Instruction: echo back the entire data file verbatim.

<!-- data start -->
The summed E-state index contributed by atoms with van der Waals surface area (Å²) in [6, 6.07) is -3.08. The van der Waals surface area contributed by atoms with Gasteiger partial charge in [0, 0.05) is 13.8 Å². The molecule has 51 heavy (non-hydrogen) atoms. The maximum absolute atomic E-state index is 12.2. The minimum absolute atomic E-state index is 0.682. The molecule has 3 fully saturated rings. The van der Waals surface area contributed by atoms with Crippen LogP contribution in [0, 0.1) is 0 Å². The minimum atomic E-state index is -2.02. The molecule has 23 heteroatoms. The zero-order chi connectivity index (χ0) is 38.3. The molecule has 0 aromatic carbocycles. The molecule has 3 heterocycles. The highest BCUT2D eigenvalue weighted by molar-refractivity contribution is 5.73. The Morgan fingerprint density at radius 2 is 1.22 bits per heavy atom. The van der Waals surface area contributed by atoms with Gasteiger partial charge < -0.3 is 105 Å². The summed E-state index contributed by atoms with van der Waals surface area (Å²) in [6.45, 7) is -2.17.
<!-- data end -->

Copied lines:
The summed E-state index contributed by atoms with van der Waals surface area (Å²) in [6, 6.07) is -3.08. The van der Waals surface area contributed by atoms with Gasteiger partial charge in [0, 0.05) is 13.8 Å². The molecule has 51 heavy (non-hydrogen) atoms. The maximum absolute atomic E-state index is 12.2. The minimum absolute atomic E-state index is 0.682. The molecule has 3 fully saturated rings. The van der Waals surface area contributed by atoms with Crippen LogP contribution in [0, 0.1) is 0 Å². The minimum atomic E-state index is -2.02. The molecule has 23 heteroatoms. The zero-order chi connectivity index (χ0) is 38.3. The molecule has 0 aromatic carbocycles. The molecule has 3 heterocycles. The highest BCUT2D eigenvalue weighted by molar-refractivity contribution is 5.73. The Morgan fingerprint density at radius 2 is 1.22 bits per heavy atom. The van der Waals surface area contributed by atoms with Gasteiger partial charge < -0.3 is 105 Å². The summed E-state index contributed by atoms with van der Waals surface area (Å²) in [6.45, 7) is -2.17.